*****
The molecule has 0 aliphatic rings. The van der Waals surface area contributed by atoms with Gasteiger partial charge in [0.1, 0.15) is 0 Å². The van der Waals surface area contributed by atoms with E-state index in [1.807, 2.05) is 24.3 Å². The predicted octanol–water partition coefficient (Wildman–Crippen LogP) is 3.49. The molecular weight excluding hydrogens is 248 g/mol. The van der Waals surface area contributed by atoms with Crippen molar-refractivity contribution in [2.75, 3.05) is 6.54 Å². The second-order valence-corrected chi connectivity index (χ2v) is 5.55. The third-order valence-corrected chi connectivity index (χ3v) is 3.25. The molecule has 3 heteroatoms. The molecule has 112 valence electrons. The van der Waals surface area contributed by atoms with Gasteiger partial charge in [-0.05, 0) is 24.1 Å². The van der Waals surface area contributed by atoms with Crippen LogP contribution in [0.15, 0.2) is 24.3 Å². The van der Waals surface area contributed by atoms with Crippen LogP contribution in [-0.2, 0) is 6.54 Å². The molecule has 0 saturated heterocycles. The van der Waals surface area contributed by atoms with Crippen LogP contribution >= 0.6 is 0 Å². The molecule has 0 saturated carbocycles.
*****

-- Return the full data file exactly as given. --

The molecule has 0 aliphatic rings. The van der Waals surface area contributed by atoms with Gasteiger partial charge in [0.1, 0.15) is 0 Å². The van der Waals surface area contributed by atoms with E-state index in [1.807, 2.05) is 24.3 Å². The predicted octanol–water partition coefficient (Wildman–Crippen LogP) is 3.49. The molecular weight excluding hydrogens is 248 g/mol. The van der Waals surface area contributed by atoms with Crippen molar-refractivity contribution in [2.75, 3.05) is 6.54 Å². The second-order valence-corrected chi connectivity index (χ2v) is 5.55. The third-order valence-corrected chi connectivity index (χ3v) is 3.25. The molecule has 3 heteroatoms. The molecule has 112 valence electrons. The van der Waals surface area contributed by atoms with Gasteiger partial charge in [-0.05, 0) is 24.1 Å². The van der Waals surface area contributed by atoms with Crippen LogP contribution in [0.15, 0.2) is 24.3 Å². The van der Waals surface area contributed by atoms with Crippen LogP contribution in [-0.2, 0) is 6.54 Å². The molecule has 0 saturated heterocycles. The van der Waals surface area contributed by atoms with Crippen LogP contribution >= 0.6 is 0 Å². The molecule has 0 saturated carbocycles.